President Bush has mandated coordination among human services transportation programs through Executive Order 13330. Consistent with this order, SAFETEA-LU requires development of Community Coordination Plans. The FTA's United We Ride (UWR) program, implemented to facilitate coordination efforts among entities receiving federal dollars to provide and/or contract for transportation services for their clients, has given programs some of the necessary tools.
A factor complicating the potential for coordinating human services transportation, however, is the lack of comparable resource-allocation information among the 62 human services programs (as identified by the Federal Interagency Coordinating Council on Access and Mobility (CCAM)) that provide transportation services. This lack of information impedes the development and implementation of transportation coordination among service providers and contractors. For a solid foundation to be developed for human services transportation coordination, decisions need to be based on quantifiable data, not assumptions or estimates. Advocacy for coordination with little data to inform the discussion will result in a modest effort with no means to determine if these efforts are having a positive impact. Validly identified costs can foster the coordination of services through optimized flexing of funding sources, capital assets, and human assets. Methods need to be developed for the clear, concise, and consistent reporting of human services transportation costs. Cost reporting (i.e., cost-recording and cost-tracking) methods are necessary, but not sufficient; guidance is also needed for facilitating cost-sharing agreements.
As a recently released CCAM report to the President on Executive Order 13330 stated:
The regulatory review of the 62 human service transportation programs found little uniformity in program delivery, reporting, and eligibility requirements. Many of the programs cited by the 2003 GAO report support that human service transportation have uniquely different primary missions such as the provision of employment or health care services. No single law or statute created federal human service transportation programs, meaning that there is no single or uniform requirement on how they are delivered, and each program developed its own idiosyncratic regulations, eligibility requirements, and operating procedures. Because they have developed autonomously, many Federal programs also unwittingly fund the same type of service as other Federal programs. At least 37 programs have been identified that provide reimbursement to consumers for transportation expenses in order to access employment, health care, or other specific types of services. At least 26 programs fund the purchase of vehicles, the operation of vehicles, and/or facilitate contractual arrangements with existing providers. Eight programs provide transportation to school. The problem stems more from a lack of coordination between programs and the resulting gaps, duplications, and inefficiencies in service.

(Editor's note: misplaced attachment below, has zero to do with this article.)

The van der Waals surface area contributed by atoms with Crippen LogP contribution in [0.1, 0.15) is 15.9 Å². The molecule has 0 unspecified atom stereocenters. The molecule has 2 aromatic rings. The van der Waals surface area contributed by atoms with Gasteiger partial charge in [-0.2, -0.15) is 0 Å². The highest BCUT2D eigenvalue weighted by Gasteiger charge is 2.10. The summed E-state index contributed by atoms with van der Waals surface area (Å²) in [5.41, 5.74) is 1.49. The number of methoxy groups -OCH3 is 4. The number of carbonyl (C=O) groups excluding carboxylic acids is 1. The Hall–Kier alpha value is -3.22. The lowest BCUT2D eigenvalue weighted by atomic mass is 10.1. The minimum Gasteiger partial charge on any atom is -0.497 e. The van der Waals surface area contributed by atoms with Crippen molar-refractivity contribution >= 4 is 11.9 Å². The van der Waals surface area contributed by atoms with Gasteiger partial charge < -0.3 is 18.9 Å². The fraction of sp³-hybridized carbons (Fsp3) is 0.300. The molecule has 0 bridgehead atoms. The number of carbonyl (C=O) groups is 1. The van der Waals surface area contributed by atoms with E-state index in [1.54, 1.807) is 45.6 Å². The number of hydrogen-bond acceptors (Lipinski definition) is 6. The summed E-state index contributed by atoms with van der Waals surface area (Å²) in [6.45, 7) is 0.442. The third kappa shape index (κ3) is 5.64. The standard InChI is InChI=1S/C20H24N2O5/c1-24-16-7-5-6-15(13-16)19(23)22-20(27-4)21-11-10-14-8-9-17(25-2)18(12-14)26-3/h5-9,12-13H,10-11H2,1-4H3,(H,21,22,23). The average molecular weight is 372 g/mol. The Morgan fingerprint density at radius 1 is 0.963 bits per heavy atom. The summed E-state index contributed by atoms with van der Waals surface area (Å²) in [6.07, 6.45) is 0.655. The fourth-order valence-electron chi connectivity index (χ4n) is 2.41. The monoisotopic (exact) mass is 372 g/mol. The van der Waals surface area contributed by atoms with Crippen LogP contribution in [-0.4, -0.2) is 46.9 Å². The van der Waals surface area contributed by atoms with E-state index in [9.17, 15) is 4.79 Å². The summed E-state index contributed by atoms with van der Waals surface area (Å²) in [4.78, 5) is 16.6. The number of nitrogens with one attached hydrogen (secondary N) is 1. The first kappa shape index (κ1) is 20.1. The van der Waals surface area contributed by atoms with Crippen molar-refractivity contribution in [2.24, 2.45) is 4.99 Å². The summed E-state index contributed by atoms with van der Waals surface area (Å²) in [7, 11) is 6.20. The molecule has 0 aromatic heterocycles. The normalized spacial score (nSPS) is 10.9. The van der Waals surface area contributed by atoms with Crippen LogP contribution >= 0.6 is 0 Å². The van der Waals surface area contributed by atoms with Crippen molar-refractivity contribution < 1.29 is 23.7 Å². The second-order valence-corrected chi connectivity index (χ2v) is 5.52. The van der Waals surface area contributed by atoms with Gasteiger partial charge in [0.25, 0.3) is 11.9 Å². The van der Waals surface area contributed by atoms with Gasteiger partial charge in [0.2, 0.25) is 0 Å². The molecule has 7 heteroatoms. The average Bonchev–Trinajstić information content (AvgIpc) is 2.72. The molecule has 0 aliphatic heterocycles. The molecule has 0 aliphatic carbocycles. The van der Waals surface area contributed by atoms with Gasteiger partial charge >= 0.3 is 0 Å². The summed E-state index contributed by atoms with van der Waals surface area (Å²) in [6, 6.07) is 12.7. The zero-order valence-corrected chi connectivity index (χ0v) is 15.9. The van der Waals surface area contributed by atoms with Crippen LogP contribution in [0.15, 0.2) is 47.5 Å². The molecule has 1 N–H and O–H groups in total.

Finding all transportation money within programs and clarifying how it is allocated is a vast undertaking, but, before there is serious discussion about regional dispatching or changes to funding distribution methods, all resources must be identified. Because there may be multiple service providers in a community, current cost information on these services is scattered and difficult to assess. Community plans and UWR frameworks are a means to get individuals (representing entities that receive federal dollars to provide or contract for transportation services for their clients) to the table to begin the necessary dialogue. Without consistent reporting methods for all programs, however, meaningful coordination will be difficult to impossible to fully implement. For efficiency and resource maximization, there is a need for all programs to be able to compare equivalent data.
The objective of this research is to develop a toolkit for analyzing and reporting human services transportation costs that can be used by urban and non-urban areas in facilitating locally developed, coordinated public transit/human services transportation cost-sharing agreements. Accomplishment of the project objective will require at least the following tasks.
The final report has been published as TCRP Report 144